Amanda on February 11th, 2010

Quercy Black Truffle
It’s a strange phenomenon, but as winter loosens its iron grip and the first spring bulbs begin to feel their way into the exhilarating air of a Quercy February, my mind takes a retrograde step.  I start to think of truffles.
I imagine it happens this way.  November is too early and often still warm. December is the usual frantic stuffed-bird, fat pudding, vast quantities of everything, festive season.  January is devoted to repairing the ravages of the festive season, lean, calm and frugal.  By February my usual buoyancy has returned and I’m ready for a little deep, dark, intensely indulgent deliciousness.  I don’t think I’m alone either, but whilst most do it with chocolates – around about Valentine’s Day – I do it with truffles.
It all started for me this year when I went to visit a couple of friends of mine – a pair of particularly wise old owls.  Their knowledge of botany is a constant source of delight, and I sat in their sunny conservatory sipping my Lapsang Souchong and entering gamely into a profound discussion on a reliable organic cure for Codling Moth.  We chatted about this and that, watched a tree creeper mousing its way up their giant oak and thrashed out the probable chances of success for my maiden apple trees. Read More »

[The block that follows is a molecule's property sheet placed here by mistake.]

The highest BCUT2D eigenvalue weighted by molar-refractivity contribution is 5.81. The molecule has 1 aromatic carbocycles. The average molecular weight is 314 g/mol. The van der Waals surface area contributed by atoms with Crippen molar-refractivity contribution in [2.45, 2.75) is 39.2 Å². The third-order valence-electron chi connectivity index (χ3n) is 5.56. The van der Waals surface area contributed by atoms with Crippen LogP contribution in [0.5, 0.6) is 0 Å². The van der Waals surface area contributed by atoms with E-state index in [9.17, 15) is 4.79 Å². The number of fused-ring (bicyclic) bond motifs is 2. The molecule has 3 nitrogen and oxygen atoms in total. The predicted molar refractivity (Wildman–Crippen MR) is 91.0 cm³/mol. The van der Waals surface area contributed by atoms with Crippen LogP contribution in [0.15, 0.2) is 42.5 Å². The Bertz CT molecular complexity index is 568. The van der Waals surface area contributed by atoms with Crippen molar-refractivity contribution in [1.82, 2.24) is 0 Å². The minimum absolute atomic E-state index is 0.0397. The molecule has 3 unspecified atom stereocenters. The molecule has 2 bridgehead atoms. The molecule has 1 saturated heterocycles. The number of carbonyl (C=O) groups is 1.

February – The Month Of The Truffle from French Life

Amanda on February 11th, 2010

Moondrop To Gascony

Anne-Marie Walters

The inspiring tale of one woman’s war.

Anne-Marie Walters was a mere twenty years old when she was recruited by the Special Operations Executive (SOE) and secretly dropped by parachute into occupied south-west France one freezing, moonlit night in January 1944. Life as a secret agent seemed to suit the indomitable courage of this remarkable young woman. She became a courier on the WHEELRIGHT circuit, carrying messages, arranging escape routes for British airmen and living in daily fear of exposure. Then, just when liberation seemed to be truly on the horizon, she was ordered over the Pyrenees to Spain – on foot. No mean feat even in peacetime. And unlike so many of her SOE colleagues – for so long the unsung heroines of WWII, captured, appallingly tortured and eventually shot by the Nazis – Walters survived to tell the tale. She wrote this vivid, ebullient account of her life as ‘Paulette’, living clandestinely among the gallant French Resistance, immediately after the war. Through these pages she takes you with her on her breath-taking adventure, sharing her joys and her sorrows, and appreciating the nail-biting drama all the more because you know that when the last page has been turned she at least made it safely back over the white cliffs.

First published in 1946, this new edition includes notes by David Hewson, who identifies many of the characters behind the pseudonyms. It also includes a great many photographs. A beautiful book and a thoroughly absorbing read.

Published by Moho Books RRP £13.99

© Amanda Lawrence 2010

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Moondrop To Gascony – Book Review from French Life